Dan Golden


Dan Golden
Cutting open the sculpture feels like an act of inspection – physical and psychological. I frequently think about the relationship between the outside of something and the inside of it. There’s an element of surprise.
— Norm Paris

Interview by Catherine Haggarty, East Coast Contributor


Norm Paris is co-director of Tiger Strikes Asteroid in New York and full-time faculty at Rhode Island School of Design. Norm was born in Cleveland, Ohio, 1978. He lives and works in Brooklyn, NY.

Catherine Haggarty (CH): Can you tell us about your first inclinations to be an artist? What were the first moments that you knew you would be an artist?

Norm Paris (NP): I don’t think that I ever understood what being an artist meant when I was younger, but I did like to make stuff. I made drawings of superheroes with my brother and cousins. We were all comic book collectors, baseball card collectors, and...sort of anything that you could get more than one of became a “collection” for us. So, I guess my connection to being an artist was through these retrograde mass media formats, most of which were meant to revere or immortalize a male subject. As a boy growing up in Cleveland, this was elemental, for better or worse. Of course, I began to realize how narrow and fraught a lens this is, but I was already pretty far down the path before I recognized the larger cultural weirdness inherent in this sort of hero worship.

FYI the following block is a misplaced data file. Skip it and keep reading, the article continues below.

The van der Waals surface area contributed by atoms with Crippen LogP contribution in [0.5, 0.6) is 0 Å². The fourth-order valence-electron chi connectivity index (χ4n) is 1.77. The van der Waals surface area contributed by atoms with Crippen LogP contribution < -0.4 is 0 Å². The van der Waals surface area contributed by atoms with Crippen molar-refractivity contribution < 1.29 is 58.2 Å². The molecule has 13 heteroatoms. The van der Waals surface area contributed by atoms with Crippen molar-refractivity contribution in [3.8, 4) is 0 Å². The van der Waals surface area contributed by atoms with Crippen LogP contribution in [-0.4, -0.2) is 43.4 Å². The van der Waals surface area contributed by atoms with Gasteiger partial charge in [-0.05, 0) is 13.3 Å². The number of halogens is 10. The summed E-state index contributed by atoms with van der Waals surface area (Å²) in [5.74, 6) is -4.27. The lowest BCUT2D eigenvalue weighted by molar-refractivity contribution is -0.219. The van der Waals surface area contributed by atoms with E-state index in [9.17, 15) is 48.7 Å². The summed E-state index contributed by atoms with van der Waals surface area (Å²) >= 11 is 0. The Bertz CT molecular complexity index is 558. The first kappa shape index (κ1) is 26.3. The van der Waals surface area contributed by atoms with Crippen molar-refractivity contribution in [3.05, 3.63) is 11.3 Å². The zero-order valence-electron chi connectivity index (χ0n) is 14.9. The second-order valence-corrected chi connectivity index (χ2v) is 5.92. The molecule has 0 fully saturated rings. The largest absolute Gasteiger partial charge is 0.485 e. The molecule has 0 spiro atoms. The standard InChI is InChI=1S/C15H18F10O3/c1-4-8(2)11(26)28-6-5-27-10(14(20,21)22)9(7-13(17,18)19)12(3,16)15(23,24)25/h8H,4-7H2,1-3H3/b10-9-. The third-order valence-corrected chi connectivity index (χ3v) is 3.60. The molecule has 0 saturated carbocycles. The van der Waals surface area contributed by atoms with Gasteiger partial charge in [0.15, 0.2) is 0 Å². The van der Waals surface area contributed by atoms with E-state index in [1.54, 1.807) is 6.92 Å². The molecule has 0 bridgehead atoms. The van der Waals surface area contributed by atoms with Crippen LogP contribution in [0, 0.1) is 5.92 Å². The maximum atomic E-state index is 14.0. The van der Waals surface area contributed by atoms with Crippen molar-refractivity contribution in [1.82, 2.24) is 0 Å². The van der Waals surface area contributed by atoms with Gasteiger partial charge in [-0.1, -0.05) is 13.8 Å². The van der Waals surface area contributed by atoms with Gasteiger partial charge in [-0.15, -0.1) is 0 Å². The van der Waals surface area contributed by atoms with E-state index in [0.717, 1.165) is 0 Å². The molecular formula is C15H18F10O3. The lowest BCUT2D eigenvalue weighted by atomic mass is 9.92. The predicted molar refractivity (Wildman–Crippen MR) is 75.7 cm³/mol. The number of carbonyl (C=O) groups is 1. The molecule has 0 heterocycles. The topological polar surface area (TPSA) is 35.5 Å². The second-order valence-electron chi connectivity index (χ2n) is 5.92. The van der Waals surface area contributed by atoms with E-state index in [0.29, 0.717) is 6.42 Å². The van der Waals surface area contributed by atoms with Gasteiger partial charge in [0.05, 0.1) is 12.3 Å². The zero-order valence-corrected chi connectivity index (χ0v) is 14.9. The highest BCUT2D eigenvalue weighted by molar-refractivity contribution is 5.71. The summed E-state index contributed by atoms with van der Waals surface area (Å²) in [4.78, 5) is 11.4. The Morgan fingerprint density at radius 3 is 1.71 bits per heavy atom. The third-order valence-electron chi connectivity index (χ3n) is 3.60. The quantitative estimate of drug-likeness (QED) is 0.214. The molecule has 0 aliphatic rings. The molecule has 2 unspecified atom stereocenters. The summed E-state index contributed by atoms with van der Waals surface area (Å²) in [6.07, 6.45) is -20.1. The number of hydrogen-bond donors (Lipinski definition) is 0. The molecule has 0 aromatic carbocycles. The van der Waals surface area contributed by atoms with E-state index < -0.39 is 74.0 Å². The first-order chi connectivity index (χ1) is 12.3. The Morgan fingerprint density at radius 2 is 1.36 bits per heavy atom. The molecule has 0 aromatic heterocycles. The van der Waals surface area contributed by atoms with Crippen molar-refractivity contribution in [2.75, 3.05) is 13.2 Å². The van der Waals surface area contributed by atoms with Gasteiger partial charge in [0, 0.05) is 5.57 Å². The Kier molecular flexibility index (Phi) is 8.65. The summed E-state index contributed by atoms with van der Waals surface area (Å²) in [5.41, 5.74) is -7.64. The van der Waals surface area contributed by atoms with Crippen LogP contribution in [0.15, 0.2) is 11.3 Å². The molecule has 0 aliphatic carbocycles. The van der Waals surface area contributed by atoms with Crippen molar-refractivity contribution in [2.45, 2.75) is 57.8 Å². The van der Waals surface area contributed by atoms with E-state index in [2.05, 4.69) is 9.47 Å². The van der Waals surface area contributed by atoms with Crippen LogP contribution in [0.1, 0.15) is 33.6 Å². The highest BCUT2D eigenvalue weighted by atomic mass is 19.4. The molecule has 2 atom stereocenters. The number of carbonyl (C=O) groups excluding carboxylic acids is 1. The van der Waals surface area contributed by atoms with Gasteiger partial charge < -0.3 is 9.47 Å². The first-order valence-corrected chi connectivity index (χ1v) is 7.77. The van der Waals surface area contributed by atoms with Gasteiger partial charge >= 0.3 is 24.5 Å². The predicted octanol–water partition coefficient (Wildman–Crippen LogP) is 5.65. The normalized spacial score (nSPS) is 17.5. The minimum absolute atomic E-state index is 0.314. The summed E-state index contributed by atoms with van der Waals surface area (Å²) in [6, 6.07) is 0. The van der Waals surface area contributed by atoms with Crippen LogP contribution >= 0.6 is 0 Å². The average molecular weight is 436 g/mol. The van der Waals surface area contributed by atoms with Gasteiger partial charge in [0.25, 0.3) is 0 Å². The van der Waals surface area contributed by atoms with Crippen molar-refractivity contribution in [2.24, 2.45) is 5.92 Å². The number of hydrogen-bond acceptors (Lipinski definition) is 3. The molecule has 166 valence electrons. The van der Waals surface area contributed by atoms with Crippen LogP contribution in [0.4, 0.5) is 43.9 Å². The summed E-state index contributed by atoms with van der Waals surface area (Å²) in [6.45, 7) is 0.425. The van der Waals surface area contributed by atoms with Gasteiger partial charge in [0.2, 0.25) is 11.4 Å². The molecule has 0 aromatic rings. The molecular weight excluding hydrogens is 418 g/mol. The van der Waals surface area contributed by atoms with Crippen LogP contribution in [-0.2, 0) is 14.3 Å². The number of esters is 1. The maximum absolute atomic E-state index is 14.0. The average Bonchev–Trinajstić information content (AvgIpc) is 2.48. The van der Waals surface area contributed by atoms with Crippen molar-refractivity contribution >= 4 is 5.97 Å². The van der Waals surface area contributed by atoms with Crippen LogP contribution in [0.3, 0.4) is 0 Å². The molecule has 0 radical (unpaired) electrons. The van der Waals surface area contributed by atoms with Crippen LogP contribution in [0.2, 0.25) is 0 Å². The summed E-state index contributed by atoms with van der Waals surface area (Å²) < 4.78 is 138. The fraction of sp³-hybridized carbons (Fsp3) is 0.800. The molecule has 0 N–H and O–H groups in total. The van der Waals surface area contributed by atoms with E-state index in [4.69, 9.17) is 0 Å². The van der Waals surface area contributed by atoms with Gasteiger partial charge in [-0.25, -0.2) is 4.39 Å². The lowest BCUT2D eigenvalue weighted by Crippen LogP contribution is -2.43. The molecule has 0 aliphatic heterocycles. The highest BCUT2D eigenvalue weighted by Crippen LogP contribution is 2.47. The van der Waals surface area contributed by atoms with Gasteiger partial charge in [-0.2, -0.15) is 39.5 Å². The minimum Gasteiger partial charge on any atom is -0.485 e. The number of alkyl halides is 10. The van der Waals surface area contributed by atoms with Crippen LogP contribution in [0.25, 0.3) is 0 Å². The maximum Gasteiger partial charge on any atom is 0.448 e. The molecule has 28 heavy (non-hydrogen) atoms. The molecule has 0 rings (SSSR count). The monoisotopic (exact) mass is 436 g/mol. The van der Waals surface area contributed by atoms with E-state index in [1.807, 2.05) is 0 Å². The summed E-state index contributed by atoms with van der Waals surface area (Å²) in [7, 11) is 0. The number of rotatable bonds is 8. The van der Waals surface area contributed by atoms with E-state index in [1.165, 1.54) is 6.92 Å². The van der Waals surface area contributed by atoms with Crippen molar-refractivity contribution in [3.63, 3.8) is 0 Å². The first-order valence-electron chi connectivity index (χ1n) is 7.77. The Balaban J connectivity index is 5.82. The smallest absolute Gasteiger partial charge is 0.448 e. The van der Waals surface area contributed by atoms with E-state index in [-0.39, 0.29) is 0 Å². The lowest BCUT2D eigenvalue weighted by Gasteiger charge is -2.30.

CH: Your ongoing body of work of drawing and painting over baseball cards is massive and in and of itself, has created an installation within your studio. Can you tell us what started your habits of drawing and painting over baseball cards?

NP: This project started while I was commuting to Dumbo from Greenpoint, during my time at the Sharpe-Walentas studio program in 2015-16. It began as a solution to a long subway commute. I like to read, and I usually have a sketchbook, but I was frustrated with the ephemerality of those activities. At the time, I was feeling stuck in my studio, and I wanted an “automatic” project, something that could almost self-generate without censoring or editing.

So, I stumbled upon my old baseball, football, and basketball cards buried deep in the closet. I wanted to resuscitate these things or to recycle them into a new form. Plus, they’re portable. It’s an idea that I loosely borrowed from the artist Dawn Clements – this idea of “travel drawings” that can build on themselves in ways that aren’t always predictable. The project has evolved from a drawing pursuit, to a collage pursuit, to a painting pursuit, and on. There is a randomness to them; fringe professional athletes becoming monuments to be stored, or geological specimens, or molds to be poured, or unfinished sculptures in the process of being carved, or just absences. They become abstract – the card itself is a sort of portable monument or relic, even more so when there isn’t a depictive element. Lately, I have been carving into the cards and sanding them down until the original print is completely erased – sort of monument to forgetting – tiny little Towers of Babel.